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Euro-area growth misses estimates as ECB mulls more stimulus

With a slowdown in emerging markets testing the strength of the pick up in the currency union, the data will provide ECB President Mario Draghi with more visibility heading into December's monetary policy meeting.

[MADRID] Euro-area economic growth unexpectedly slowed in the third quarter, underscoring the vulnerability of the region's recovery as the European Central Bank examines the need for fresh stimulus.

Gross domestic product in the 19-nation bloc rose 0.3 per cent, data showed Friday, down from 0.4 per cent in the previous period, which was also the median estimate of economists in a Bloomberg survey. Germany and France's economies each grew 0.3 per cent, while Italy's expanded 0.2 per cent.

With a slowdown in emerging markets testing the strength of the pick up in the currency union, the data will provide ECB President Mario Draghi with more visibility heading into December's monetary policy meeting. The central banker has signaled additional stimulus is in the pipeline, citing renewed downside risks for growth and the region's inflation outlook, which risks becoming entrenched well below the ECB's goal of 2 per cent.

GDP missing estimates for the currency bloc adds "to the already strong case for the ECB to step up monetary stimulus in December," Nick Kounis, head of macro research at ABN Amro Bank NV in Amsterdam, said before the euro-area data were published.

Market voices on:

"The domestic economy has been doing well, but the euro zone faces external drags, with world trade growth weak and exports to emerging markets falling like a brick."

Speaking at the European Parliament on Nov 12, Mr Draghi said the outlook for core inflation, which removes volatile items like energy, had "somewhat weakened," while noting that downside risks from a global slowdown are "clearly visible."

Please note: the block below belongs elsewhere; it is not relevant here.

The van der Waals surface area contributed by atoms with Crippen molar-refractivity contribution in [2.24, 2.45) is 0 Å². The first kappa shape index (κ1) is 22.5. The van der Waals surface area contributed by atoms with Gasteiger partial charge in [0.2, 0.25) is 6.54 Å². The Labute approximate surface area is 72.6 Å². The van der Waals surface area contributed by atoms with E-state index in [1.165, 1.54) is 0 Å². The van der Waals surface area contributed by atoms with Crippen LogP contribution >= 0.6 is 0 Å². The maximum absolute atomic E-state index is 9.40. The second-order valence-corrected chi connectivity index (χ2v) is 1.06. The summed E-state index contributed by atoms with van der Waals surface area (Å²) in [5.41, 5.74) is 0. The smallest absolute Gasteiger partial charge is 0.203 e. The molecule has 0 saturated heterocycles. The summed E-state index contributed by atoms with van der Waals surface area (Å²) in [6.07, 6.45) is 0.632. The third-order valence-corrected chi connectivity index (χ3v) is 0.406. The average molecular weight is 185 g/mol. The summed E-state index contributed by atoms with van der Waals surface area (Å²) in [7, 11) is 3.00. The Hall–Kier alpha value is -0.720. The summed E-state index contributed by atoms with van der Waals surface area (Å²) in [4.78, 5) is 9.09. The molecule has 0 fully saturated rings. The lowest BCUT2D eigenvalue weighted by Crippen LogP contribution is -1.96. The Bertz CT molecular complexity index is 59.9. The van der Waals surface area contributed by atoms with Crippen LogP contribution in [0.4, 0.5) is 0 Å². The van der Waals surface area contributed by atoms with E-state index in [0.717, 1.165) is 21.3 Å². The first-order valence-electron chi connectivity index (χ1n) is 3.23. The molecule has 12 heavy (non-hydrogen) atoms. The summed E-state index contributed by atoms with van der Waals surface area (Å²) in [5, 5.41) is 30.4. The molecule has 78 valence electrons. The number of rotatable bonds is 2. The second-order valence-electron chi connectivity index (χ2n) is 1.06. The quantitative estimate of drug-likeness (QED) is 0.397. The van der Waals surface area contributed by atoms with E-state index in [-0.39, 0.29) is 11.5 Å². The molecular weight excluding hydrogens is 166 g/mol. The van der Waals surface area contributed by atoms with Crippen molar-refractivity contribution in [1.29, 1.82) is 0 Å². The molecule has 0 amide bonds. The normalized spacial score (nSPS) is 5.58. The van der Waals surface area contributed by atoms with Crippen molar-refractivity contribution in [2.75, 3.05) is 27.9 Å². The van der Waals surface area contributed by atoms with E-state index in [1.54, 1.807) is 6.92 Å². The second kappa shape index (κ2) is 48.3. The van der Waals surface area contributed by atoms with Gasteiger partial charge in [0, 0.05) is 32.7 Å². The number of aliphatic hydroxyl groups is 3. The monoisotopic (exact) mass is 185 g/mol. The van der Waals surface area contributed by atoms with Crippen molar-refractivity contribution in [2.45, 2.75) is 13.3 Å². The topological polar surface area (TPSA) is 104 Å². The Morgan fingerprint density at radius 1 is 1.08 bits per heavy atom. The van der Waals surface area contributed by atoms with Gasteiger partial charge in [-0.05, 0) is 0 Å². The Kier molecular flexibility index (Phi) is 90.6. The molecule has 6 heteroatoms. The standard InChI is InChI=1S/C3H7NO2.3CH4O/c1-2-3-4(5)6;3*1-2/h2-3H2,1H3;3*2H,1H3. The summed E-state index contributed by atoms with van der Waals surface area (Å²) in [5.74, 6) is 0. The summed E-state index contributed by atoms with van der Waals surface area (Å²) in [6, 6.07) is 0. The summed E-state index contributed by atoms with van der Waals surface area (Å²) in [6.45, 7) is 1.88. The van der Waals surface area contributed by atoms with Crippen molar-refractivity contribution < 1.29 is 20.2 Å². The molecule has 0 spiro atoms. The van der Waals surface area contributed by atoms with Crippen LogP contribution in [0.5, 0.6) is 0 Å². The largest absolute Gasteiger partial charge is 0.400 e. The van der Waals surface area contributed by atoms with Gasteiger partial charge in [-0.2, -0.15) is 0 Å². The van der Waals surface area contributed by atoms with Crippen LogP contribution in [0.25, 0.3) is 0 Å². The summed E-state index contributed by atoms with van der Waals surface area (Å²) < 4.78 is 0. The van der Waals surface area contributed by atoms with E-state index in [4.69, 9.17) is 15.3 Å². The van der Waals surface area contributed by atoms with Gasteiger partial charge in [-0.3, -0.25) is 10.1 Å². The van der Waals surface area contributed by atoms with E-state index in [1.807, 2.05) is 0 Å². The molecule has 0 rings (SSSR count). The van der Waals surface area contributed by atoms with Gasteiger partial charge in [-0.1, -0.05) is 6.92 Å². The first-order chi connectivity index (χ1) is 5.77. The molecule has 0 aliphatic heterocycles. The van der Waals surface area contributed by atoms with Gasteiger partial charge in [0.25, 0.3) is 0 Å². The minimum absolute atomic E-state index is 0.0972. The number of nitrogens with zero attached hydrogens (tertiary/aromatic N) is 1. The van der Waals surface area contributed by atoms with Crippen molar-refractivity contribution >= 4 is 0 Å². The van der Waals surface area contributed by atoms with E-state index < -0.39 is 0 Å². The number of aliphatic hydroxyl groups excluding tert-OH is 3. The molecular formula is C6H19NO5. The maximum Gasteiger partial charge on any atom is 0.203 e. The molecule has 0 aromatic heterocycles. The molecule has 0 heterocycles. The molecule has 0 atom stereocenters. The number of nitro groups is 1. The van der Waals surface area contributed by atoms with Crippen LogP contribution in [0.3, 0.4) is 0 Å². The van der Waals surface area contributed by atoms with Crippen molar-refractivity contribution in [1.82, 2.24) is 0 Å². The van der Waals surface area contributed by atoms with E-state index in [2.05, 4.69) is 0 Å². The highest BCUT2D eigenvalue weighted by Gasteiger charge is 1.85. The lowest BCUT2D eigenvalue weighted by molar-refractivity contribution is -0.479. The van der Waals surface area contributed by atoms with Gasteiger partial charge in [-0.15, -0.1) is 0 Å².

"What we've seen in the data leading up to this is very low-end industrial production, and missed expectations, and weak factory orders, so any kind of suggestion that this is a result of infiltrated weakness coming from emerging markets will release expectations that Draghi will act," said Eimear Daly, a currency strategist at Standard Chartered Plc, told Bloomberg TV on Friday.

"It's quite highly priced in the market that he is going to do something at the December meeting."

There is a 96 per cent chance that the ECB's Governing Council will cut its deposit rate by 10 basis points in December, taking it to minus 0.3 per cent, ECB-dated Eonia forwards show.

The euro weakened after the data, dropping toward a six- month low against the dollar. Bonds advanced from Germany and France to Italy.

German and French GDP were in line with economist estimates, while data for Italy, the Netherlands and Portugal fell short of projections in Bloomberg surveys.

China's attempt to transition from an investment boom to consumer-led growth poses risks to export-oriented Germany, itself struggling to raise productivity in an aging society. At the same, record-low unemployment, easy credit conditions and a weakened currency have provided a buffer to consumers and companies.

The German data "does not represent the fundamental cruising speed of the German economy," said Andreas Rees, an economist at UniCredit SpA in Frankfurt.

"Anyone who thinks that the development after the summer break marks a turnaround to the worse will soon get a bloody nose. A rebound in exports and industrial activity plus strong internal demand is a pretty decent growth cocktail."

In a sign of the difficulties in global trade, Hamburger Hafen & Logistik AG, expects a "strong decrease" in container volumes this year on slowing growth in China, its top trading partner, and as Russia heads for the longest recession in two decades. The gloomy outlook by the handler of three in four containers at Germany's biggest port follows a 40 per cent decline in traffic with Russia on European Union and US sanctions. The third quarter was also blighted for euro-area companies by Greece's near-exit from the currency bloc, which dented confidence in the region's outlook.

Meanwhile in France, domestic demand contributed 0.3 per cent to growth in the quarter as consumers benefit from lower oil prices, boosting disposable income. Inventory building contributed 0.7 per cent, while external trade represented a 0.7 per cent drag on growth. Corporate investment rose 0.7 per cent after a 0.5 per cent increase the previous quarter.